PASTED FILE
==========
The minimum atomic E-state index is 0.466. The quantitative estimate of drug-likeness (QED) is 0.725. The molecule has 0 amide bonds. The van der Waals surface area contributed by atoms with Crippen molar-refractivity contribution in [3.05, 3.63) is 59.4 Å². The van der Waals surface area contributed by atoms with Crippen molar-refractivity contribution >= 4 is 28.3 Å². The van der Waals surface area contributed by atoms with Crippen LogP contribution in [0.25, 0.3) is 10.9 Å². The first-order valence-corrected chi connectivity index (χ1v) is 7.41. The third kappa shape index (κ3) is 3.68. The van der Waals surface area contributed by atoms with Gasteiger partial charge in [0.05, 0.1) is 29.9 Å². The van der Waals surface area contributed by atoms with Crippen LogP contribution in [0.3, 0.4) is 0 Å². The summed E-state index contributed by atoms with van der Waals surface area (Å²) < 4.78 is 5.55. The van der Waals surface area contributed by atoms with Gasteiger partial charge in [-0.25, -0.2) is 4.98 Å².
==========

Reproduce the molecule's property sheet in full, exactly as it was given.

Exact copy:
The minimum atomic E-state index is 0.466. The quantitative estimate of drug-likeness (QED) is 0.725. The molecule has 0 amide bonds. The van der Waals surface area contributed by atoms with Crippen molar-refractivity contribution in [3.05, 3.63) is 59.4 Å². The van der Waals surface area contributed by atoms with Crippen molar-refractivity contribution >= 4 is 28.3 Å². The van der Waals surface area contributed by atoms with Crippen LogP contribution in [0.25, 0.3) is 10.9 Å². The first-order valence-corrected chi connectivity index (χ1v) is 7.41. The third kappa shape index (κ3) is 3.68. The van der Waals surface area contributed by atoms with Gasteiger partial charge in [0.05, 0.1) is 29.9 Å². The van der Waals surface area contributed by atoms with Crippen LogP contribution in [0.3, 0.4) is 0 Å². The summed E-state index contributed by atoms with van der Waals surface area (Å²) < 4.78 is 5.55. The van der Waals surface area contributed by atoms with Gasteiger partial charge in [-0.25, -0.2) is 4.98 Å².